-13 votes

Anarcho Ad Absurdum

Some fun with NAP and it's favored theory of property.

The absurdity lies in the property theory and not in the idea of non aggression. The idea of non aggression is common to pretty much all legal-ethical systems, it is simply a question of which system of property rights defined whether aggression occurs.

In this system, property is:

1) obtained only by title transfer, or
2) homesteading - with no limits on how much you can grab that aren't arbitrary
3) absolute, inalienable
4) defensible with any force
5) one's domain where one can commit any acts whatsoever
6) one's legal domain where no law holds unless agreed to by contract
7) a place where trespassers can be captured, tortured, etc. since they are criminal trespassers and guilty parties

We can call this the sovereign or feudal property theory, and if this is the property theory you believe in, it will lead to all manner of fun absurdities, of which the following are some.

-In such a system, aggression would be trespassing on someone's square 500 mile homesteaded kingdom to pick an apple, in which mercenary robocop armies from private agencies could descent from skynet to machine gun the hungry person.

-All enforcement of these property claims must be privately obtained by purchase, donation or maybe volunteer serfs...

-On the other hand, of 100 to the 850th power of people agree to X rules and force 1 person to adhere to those same rules, grave injustice has been committed.

-If people bought up the 4 spaces of land around my holding and built a tower of Babel around my property and cut my water off, I would be the aggressive party to climb over the wall.

-If I walked by a drowning person in a river and he grabbed onto my leg and pulled himself onto the bank, I could shoot him down as an aggressive trespasser.

-A person making gigantic bonfires in their yard sending flaming debris and ash through the sky can't be stopped - that would be aggression. But if the entire town caught fire, he would be sued in a private arbitration... or something.

-If ten adjacent properties that formed a square shared an outer perimeter, and a mob of violent freemasons was descending on the town, and nine property owners told the tenth not to permit access into the defensible square, and tried to stop him, then the nine are aggressors and the one is the victim.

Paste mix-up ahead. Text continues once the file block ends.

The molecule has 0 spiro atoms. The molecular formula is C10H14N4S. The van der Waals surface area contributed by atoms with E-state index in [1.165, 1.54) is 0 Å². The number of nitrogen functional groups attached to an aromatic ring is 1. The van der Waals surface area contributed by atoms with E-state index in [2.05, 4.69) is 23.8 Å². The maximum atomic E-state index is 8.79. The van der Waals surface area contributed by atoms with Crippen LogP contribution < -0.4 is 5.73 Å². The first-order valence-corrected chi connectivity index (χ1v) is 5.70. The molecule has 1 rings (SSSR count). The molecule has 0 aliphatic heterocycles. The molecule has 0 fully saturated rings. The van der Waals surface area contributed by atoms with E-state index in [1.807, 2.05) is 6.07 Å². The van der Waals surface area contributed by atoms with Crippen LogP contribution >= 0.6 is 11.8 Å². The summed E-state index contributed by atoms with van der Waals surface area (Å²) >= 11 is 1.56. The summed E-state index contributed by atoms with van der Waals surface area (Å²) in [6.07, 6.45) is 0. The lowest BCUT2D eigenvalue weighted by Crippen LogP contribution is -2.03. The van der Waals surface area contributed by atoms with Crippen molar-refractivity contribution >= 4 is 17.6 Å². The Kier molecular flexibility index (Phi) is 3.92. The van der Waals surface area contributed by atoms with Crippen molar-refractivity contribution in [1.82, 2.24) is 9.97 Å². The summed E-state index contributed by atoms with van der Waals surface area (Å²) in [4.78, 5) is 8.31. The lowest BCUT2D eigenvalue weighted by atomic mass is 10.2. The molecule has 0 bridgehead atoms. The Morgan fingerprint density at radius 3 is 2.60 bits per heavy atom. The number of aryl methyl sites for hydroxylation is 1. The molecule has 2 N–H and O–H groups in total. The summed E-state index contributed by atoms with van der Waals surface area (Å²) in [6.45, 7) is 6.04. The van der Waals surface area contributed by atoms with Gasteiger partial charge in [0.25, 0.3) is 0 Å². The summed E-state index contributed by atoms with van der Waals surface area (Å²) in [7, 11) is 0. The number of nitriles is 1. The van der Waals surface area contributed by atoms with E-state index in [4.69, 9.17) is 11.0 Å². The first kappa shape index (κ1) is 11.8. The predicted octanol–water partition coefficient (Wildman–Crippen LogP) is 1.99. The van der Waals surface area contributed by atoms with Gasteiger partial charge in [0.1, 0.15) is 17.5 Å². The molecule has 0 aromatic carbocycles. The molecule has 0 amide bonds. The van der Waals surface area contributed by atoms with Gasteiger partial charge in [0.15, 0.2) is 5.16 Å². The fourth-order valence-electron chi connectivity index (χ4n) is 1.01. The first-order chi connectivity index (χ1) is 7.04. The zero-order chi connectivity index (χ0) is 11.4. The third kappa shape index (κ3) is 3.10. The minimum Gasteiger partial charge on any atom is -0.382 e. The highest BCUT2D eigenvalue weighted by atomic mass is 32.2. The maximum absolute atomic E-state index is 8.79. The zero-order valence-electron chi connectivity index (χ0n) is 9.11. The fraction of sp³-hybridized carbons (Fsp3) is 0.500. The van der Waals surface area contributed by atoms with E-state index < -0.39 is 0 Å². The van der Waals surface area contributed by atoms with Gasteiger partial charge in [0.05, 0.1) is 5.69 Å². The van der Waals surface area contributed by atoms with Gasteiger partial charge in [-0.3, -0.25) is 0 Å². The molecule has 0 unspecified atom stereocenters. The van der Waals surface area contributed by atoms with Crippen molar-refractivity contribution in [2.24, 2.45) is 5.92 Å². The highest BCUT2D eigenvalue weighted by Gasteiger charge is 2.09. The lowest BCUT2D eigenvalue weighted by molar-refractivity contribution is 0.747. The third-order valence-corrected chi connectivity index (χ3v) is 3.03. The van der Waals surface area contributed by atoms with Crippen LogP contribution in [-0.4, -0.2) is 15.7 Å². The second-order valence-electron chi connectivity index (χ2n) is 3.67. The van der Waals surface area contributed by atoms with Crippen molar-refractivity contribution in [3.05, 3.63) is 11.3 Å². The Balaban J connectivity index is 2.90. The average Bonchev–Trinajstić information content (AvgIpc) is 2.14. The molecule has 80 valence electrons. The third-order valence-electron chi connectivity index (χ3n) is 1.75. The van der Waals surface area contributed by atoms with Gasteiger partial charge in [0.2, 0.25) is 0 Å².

-If one man homesteaded the entire earth except for the city of Fargo, North Dakota, and all the rest of humanity existed inside of Fargo, it would be aggression for them to force a redistribution.

-If a man was on his property torturing exotic ring tailed lemurs from Damascus for personal amusement every day, it would be aggression to enter his property to stop him and he would be entitled to shoot you down unless he had signed a contract with PETA/Blackwater corp.

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My concerns with Anarchy:

What about the possibility of more powerful private protection agencies eventually transforming themselves into governments? Say, if they are tired of competing and then start using force to outgun/outlaw weaker competition and then force everyone in their domain of operations to pay protection tax/racket just to them? We have forms of this today, where various gangs demand/racketeer businesses and gun down any competition that enters their turf. Eventually, opposing gangs/governments do manage to work out their boundaries, since it is expensive to go to war over turf, but the tyranny remains nevertheless. Or would it eventually disappear completely?

Also, what about the problem of not wanting to be part of/pay for any protection agency/racket? Is it morally OK to accept and ignore murder due to failure of an individual/group of people, for whatever reason, to pay a protection agency. Whatever the system and whatever the choice of the individual is, I am inclined to believe that it is the burden of the society to address murder, theft, and loss of liberty, whenever those suffering from such abuses cannot or would not pay for it in the free market (as the last resort), even if it takes coercion to achieve it. And that implies some sort of minimal but non-monopolistic micro government to protect life, liberty, property (but not provide food, education, healthcare...). Again, but only when the market would not take care of it due to lack of private funding or lack of pro-Bono motivation. And govt. would in such cases not necessarily be the one to find and punish perpetrators, but rather just to tax/demand society to pay for the costs of investigation. The acquired funds could still go to accounts of private agencies that give best quotes on getting the job of investigation done. I know, using coercion to prevent coercion is an oxymoron, but what other option is there left in addressing the abuse of life, liberty, and property when the hurt parties can't or won't themselves pay for it, and when charity isn't available?!! Is it OK to look the other way? In my opinion, these three aspects certainly cannot be viewed and disregarded in the same way as the issues of hunger or education for example.